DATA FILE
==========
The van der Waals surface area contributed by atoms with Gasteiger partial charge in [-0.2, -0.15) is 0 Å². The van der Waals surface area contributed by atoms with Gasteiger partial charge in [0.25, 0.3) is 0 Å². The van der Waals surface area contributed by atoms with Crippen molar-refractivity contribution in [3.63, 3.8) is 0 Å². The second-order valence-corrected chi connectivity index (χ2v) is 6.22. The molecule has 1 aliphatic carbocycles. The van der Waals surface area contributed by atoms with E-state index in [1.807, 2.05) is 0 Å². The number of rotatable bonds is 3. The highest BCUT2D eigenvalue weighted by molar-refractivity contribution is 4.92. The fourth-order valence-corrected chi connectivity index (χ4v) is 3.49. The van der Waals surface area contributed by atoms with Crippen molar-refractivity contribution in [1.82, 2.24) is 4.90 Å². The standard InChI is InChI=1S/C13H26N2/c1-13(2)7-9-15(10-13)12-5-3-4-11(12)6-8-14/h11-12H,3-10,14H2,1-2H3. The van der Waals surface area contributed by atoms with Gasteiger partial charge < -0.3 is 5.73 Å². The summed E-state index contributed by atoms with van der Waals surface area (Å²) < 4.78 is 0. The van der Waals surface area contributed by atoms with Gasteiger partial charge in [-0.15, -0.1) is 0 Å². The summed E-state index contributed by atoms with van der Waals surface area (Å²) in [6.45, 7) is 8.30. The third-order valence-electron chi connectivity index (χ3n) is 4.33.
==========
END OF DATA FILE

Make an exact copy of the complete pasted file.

The van der Waals surface area contributed by atoms with Gasteiger partial charge in [-0.2, -0.15) is 0 Å². The van der Waals surface area contributed by atoms with Gasteiger partial charge in [0.25, 0.3) is 0 Å². The van der Waals surface area contributed by atoms with Crippen molar-refractivity contribution in [3.63, 3.8) is 0 Å². The second-order valence-corrected chi connectivity index (χ2v) is 6.22. The molecule has 1 aliphatic carbocycles. The van der Waals surface area contributed by atoms with E-state index in [1.807, 2.05) is 0 Å². The number of rotatable bonds is 3. The highest BCUT2D eigenvalue weighted by molar-refractivity contribution is 4.92. The fourth-order valence-corrected chi connectivity index (χ4v) is 3.49. The van der Waals surface area contributed by atoms with Crippen molar-refractivity contribution in [1.82, 2.24) is 4.90 Å². The standard InChI is InChI=1S/C13H26N2/c1-13(2)7-9-15(10-13)12-5-3-4-11(12)6-8-14/h11-12H,3-10,14H2,1-2H3. The van der Waals surface area contributed by atoms with Gasteiger partial charge < -0.3 is 5.73 Å². The summed E-state index contributed by atoms with van der Waals surface area (Å²) < 4.78 is 0. The van der Waals surface area contributed by atoms with Gasteiger partial charge in [-0.15, -0.1) is 0 Å². The summed E-state index contributed by atoms with van der Waals surface area (Å²) in [6.45, 7) is 8.30. The third-order valence-electron chi connectivity index (χ3n) is 4.33.